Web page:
If you really really have to have an eBay template, here’s how to manage it
I used to be a great fan of professionally designed eBay templates. For many years I had a Frooition designed eBay shop and listing template. In truth I was always more of a fan of listing template design then I was of shop design – that’s because the first place a buyer is likely to encounter your business on eBay is on a listing. You can’t even see an eBay shop on the eBay mobile app so it’s much less important.
Why eBay listing templates aren’t always a good thing
These days I’m not so sure. eBay are forever changing their listing policies and each time they do sellers are forced to update their listings – it may be better to keep the description as a text description and, especially on mobile, text only descriptions are fine.
The latest eBay Seller Release will have you editing your listing to update your returns policy, remove active content and remove any contact information you have on your listings or elsewhere on your eBay shop.
Even worse than editing the text in your descriptions, some sellers have templates with their phone number or email address embedded as an image in their shop and listing templates. That means you’ll have to go back to your designer and ask for a new image without the contact information to be created.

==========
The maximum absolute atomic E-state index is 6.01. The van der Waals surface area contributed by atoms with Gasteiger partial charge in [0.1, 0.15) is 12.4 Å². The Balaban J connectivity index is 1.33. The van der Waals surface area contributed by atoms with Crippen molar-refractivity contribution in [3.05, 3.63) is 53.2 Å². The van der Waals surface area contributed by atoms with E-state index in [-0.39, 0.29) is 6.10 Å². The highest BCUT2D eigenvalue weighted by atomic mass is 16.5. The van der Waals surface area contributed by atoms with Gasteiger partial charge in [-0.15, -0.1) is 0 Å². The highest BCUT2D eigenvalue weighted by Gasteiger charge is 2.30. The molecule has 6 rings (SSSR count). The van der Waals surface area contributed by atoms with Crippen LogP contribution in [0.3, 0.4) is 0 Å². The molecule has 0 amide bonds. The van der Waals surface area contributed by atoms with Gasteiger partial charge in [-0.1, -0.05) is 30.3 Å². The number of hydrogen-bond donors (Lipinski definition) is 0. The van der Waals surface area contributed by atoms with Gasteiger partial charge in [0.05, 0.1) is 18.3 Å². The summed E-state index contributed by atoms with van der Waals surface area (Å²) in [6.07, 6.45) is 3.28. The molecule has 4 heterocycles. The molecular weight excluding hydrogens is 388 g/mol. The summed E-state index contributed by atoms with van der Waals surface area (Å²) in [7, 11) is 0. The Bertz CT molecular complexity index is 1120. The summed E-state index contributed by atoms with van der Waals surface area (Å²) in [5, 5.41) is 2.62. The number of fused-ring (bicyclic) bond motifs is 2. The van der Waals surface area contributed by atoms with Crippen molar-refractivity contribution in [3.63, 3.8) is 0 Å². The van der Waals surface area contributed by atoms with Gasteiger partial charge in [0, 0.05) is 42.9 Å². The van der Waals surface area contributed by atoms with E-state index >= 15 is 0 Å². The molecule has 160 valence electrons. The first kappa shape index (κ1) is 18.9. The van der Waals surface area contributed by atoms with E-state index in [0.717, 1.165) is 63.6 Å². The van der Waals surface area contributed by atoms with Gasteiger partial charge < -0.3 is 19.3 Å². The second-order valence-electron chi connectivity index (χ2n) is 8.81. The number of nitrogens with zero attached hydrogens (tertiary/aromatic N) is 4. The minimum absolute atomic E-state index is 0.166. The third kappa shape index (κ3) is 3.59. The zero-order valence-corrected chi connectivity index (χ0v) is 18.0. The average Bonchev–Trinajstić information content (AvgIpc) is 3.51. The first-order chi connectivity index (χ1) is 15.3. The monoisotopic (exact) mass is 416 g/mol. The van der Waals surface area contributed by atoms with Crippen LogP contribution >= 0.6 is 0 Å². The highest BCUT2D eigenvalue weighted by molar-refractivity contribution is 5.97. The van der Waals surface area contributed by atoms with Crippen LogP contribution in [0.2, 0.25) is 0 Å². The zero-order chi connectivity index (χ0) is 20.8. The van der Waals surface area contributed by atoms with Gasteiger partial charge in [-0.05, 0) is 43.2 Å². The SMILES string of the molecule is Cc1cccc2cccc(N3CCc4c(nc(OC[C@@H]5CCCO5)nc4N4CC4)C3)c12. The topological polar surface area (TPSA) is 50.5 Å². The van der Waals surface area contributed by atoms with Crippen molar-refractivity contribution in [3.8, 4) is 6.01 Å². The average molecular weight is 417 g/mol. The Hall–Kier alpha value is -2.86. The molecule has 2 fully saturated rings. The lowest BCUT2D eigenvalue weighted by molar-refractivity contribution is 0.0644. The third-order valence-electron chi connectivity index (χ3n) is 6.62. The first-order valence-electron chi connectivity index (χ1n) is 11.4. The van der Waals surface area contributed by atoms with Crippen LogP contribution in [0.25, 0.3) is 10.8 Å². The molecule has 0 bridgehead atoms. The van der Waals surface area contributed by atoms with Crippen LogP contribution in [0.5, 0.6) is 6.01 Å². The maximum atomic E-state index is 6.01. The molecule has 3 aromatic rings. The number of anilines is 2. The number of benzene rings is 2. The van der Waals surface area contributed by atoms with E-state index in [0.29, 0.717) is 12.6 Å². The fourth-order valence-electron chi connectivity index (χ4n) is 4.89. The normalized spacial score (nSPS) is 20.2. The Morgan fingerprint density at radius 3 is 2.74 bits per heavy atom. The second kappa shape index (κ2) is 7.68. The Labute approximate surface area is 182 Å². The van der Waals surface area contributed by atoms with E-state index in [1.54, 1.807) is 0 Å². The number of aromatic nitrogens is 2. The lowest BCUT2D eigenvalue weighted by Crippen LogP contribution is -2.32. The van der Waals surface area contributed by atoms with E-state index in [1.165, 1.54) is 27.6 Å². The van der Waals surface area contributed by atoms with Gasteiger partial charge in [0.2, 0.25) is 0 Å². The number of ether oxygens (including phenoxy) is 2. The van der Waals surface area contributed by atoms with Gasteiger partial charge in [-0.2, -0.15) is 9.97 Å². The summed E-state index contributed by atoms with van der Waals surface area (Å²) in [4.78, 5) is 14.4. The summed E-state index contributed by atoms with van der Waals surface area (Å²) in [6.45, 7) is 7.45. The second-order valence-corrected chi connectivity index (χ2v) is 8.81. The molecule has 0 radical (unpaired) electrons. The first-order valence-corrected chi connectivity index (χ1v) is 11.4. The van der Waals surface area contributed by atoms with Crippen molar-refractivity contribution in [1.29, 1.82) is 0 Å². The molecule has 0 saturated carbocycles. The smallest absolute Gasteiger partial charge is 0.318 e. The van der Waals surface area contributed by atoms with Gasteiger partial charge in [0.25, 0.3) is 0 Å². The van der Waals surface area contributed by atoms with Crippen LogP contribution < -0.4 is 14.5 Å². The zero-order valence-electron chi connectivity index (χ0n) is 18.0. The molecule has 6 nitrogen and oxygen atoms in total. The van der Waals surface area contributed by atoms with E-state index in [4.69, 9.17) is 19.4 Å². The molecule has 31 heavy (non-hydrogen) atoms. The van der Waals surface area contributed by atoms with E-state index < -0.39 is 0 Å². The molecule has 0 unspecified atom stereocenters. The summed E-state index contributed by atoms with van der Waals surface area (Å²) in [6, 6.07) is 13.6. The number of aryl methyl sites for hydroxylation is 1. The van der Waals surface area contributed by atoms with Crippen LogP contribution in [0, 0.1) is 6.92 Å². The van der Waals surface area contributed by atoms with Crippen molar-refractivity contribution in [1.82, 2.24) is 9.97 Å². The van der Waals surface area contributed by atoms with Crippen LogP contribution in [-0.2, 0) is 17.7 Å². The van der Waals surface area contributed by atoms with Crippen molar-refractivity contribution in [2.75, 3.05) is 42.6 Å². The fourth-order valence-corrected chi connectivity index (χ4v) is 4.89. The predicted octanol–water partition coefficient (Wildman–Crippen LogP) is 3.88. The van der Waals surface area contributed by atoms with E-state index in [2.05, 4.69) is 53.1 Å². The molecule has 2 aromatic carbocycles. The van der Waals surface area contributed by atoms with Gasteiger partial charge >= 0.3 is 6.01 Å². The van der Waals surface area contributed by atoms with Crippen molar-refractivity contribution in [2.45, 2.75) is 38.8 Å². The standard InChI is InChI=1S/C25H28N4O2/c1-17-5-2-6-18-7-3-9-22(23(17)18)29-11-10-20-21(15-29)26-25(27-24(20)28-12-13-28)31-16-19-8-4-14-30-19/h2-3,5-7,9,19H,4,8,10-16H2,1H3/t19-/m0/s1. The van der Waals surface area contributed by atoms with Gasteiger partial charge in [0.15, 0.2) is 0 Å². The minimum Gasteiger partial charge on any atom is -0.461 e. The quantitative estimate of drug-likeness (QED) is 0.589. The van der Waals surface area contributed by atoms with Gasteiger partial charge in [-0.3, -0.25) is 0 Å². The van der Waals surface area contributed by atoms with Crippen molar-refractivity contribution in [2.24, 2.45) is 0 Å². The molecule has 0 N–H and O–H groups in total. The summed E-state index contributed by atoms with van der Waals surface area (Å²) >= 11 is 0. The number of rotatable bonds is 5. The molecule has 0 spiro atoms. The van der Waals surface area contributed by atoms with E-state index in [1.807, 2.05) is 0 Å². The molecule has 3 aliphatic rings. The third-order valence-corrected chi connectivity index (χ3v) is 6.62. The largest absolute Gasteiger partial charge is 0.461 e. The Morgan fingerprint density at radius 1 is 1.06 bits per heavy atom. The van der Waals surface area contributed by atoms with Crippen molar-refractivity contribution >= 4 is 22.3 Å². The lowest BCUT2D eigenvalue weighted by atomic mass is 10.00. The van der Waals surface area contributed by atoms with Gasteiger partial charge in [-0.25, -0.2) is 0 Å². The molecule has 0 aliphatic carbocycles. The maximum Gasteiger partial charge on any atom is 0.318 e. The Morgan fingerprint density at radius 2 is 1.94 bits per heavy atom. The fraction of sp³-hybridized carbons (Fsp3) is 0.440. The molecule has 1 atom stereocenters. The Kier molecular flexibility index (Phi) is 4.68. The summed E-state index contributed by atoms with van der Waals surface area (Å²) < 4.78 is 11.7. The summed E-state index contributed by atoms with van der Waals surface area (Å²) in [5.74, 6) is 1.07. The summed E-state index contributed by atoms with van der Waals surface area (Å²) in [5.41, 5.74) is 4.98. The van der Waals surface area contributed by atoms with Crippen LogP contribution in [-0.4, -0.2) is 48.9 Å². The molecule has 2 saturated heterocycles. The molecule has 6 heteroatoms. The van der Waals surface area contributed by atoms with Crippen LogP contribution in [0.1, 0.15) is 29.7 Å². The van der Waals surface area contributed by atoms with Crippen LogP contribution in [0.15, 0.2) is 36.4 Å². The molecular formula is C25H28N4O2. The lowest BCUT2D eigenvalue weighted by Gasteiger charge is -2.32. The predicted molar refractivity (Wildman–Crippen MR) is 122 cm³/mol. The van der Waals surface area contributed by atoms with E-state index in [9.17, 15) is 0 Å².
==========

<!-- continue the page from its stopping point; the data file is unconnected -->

Tabs in listing designs
eBay’s latest edict goes a little further than just changing a few lines of text on your listings. Many eBay professional designs have tabs for “Returns”, “Payment information”, “Contact us” and the like. For starters you’ll have to completely remove the contact tag and you’ll probably also want to edit the information in the returns tab.
These tabs hark back to the days when eBay didn’t have boxes in the listing flow for the information buyers needed. At one point even specifying the payment methods you needed had to go in your description, but today eBay have payment, shipping, returns, and business seller information sections to complete. There’s little point at all in repeating this information in your description and with the latest Seller Release changes, those that have will have the most editing to do.
Why you want a listing template
Many sellers will think I’m barking mad suggesting that everyone changes to text only listing descriptions. You want to build your brand, you want your logo prominently displayed and tell buyers about your company and service to convince them that they should buy from you and close the deal rather than browse some competitor products. You also want to have some strong cross promotions to your other items, your shop categories and your star buys.
If you are going to have a listing template, make sure that it’s responsive and make sure that next time eBay announces some listing policy changes it’s easy to implement the updates and amend your listings.
How to handle listing templates if you just have to have one
So you’ve invested in an eBay listing template? Now you should strongly consider a listing and management tool that keeps your template separate from your description.